Title: East-Central European human geographers in English-dominated, Anglophone-based international publishing space


Geographia Polonica Vol. 91 No. 3 (2018)



Place of publishing:



24 cm


A number of investigations have recently been devoted to the issues of inequalities in the international academic discourse. Hardly any of them concern, though, scholarly publishing practices and the actual utilization of the scientific output of non-Anglophone geographers, especially those from regions undergoing a neoliberal turn in the management of tertiary education and science. The following article aims to partly fill the gap through a close bibliometric analysis of the participation of researchers from East-Central Europe in international human geography. The investigation makes use of information about articles published in 48 geographical journals indexed in Web of Science. The results of the examination reveal that the share of researchers from East-Central Europe in the international geographical discourse is rather inconsiderable. The geographers struggle with the following problems: (1) publishing in a limited group of periodicals (concerning mostly the issues of Europe) coupled with a dearth of publications in important American and British societal journals as well as the ones of a more radical orientation; (2) infrequent citations of their works as compared to those of Anglophone and Western European researchers. All this is accounted for, inter alia, by (1) the negative impact the socialist period had on the development of social sciences, (2) a poor command of English, (3) a research focus on well-established and ‘safe’ themes as well as (4) the mechanisms of the Anglophone dominance in science. Giving all these handicaps careful consideration, the authors formulate the idea of doublepublication policy aimed at ameliorating the discussed problems.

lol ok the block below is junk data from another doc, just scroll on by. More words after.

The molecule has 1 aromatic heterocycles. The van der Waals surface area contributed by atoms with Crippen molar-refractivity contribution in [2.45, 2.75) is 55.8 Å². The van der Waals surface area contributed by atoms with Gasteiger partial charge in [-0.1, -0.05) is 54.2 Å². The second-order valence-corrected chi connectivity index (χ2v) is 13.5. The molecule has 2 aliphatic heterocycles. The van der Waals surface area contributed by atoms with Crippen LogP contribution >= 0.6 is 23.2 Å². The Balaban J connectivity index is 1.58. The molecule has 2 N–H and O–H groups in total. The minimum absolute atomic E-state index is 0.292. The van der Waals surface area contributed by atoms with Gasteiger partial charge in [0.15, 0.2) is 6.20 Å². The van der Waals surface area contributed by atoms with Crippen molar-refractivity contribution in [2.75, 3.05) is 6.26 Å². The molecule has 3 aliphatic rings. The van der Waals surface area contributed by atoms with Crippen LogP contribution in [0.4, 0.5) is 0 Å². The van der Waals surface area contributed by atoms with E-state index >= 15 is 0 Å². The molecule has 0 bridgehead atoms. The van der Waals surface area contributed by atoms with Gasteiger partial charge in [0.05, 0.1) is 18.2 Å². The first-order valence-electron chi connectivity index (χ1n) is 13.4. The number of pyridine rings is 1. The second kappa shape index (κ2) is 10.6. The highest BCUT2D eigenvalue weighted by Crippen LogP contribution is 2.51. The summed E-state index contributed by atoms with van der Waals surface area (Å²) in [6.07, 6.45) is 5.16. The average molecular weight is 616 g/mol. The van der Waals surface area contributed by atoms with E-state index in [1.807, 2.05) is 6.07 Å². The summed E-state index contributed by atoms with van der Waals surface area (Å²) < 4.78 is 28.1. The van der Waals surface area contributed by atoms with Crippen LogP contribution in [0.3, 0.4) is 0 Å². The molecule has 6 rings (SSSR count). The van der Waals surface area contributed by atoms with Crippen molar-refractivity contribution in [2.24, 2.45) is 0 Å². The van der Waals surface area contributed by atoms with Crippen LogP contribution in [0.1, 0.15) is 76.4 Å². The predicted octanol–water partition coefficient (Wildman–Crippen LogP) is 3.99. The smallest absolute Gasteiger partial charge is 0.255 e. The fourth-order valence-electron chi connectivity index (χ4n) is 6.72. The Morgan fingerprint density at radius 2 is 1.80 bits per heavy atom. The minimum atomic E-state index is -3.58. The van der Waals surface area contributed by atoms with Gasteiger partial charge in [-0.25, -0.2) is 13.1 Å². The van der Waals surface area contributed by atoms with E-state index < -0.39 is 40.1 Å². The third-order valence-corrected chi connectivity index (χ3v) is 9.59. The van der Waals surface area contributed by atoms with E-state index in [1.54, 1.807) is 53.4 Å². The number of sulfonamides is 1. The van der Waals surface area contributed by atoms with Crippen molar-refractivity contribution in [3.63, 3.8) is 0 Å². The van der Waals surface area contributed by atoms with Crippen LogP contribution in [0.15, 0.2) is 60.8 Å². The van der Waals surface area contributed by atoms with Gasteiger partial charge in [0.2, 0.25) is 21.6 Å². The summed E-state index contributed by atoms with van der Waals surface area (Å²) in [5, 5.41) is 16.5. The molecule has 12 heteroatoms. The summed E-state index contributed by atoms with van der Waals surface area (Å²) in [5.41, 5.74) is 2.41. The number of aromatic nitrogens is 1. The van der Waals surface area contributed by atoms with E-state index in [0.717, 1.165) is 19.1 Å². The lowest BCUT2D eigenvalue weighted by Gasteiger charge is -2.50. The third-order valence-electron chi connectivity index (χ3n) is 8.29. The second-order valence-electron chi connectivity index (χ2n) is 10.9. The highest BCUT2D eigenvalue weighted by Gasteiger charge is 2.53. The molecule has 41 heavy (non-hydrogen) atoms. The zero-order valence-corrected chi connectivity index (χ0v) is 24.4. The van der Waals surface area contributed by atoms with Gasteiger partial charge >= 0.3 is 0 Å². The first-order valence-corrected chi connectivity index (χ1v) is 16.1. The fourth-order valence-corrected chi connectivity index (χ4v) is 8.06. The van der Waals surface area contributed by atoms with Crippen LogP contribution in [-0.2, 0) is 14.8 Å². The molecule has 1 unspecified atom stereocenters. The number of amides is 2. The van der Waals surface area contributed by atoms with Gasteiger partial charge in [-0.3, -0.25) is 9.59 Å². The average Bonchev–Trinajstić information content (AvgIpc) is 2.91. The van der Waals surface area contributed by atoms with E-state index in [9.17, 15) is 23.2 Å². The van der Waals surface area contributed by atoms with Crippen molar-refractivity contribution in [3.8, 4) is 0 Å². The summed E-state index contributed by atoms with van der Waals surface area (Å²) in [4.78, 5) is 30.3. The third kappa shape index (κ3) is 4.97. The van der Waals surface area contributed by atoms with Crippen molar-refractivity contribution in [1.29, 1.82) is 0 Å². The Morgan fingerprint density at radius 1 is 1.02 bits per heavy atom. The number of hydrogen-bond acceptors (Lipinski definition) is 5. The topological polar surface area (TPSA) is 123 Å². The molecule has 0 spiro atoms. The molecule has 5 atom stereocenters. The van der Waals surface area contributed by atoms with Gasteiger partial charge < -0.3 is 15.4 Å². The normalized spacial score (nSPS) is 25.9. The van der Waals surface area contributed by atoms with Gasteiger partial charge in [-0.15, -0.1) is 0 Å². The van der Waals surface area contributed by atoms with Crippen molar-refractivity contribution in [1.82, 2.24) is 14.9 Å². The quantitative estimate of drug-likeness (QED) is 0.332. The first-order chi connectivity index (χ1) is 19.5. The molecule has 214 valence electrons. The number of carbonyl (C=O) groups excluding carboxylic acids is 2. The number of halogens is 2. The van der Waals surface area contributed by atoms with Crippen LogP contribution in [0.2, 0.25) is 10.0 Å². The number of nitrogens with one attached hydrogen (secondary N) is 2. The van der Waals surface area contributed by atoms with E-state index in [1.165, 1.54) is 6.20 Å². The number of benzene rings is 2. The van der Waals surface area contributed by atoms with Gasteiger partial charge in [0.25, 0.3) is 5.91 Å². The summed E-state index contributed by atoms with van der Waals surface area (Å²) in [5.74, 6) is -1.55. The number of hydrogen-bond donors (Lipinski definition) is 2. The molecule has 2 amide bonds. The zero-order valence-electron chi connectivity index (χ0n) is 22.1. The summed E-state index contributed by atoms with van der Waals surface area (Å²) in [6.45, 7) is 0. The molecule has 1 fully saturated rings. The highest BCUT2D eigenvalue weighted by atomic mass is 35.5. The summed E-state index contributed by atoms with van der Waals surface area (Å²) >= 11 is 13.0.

1. Aalbers M.B., 2004. Creative destruction through the Anglo-American hegemony: A non-Anglo American view on publications, referees and language. Area, vol. 36, no. 3, pp. 319-322. https://doi.org/10.1111/j.0004-0894.2004.00229.x
2. Aalbers M.B., Rossi U., 2007. A coming community: Young geographers coping with multi-tier spaces of academic publishing across Europe. Social & Cultural Geography, vol. 8, no. 2, pp. 283-302. https://doi.org/10.1080/14649360701360220
3. Aalbers M.B., Rossi U., 2009. Anglo-American/Anglophone hegemony [in:] R. Kitchin, N. Thrift (eds.) International Encyclopedia of Human Geography, vol. 1, New York: Elsevier, pp. 116‑121.
4. Bajerski A., 2011. The role of French, German and Spanish journals in the scientific communication in international geography. Area vol. 43, no. 3, pp. 305-313. https://doi.org/10.1111/j.1475-4762.2010.00989.x
5. Bajerski A., Siwek T., 2012. Bibliometrická analýza české geografie v databázi Scopus. Geografie, vol. 117, no. 1, pp. 52-71.
6. Bański J., 2015. Potencjał i aktywność kadry naukowej w polskich ośrodkach geograficznych. Przegląd Geograficzny, vol. 87, no. 2, pp. 279‑298. https://doi.org/10.7163/PrzG.2015.2.4
7. Bański J., Ferenc M., 2013. "International" or "Anglo-American" journals of geography. Geoforum, vol. 45, pp. 285‑295. https://doi.org/10.1016/j.geoforum.2012.11.016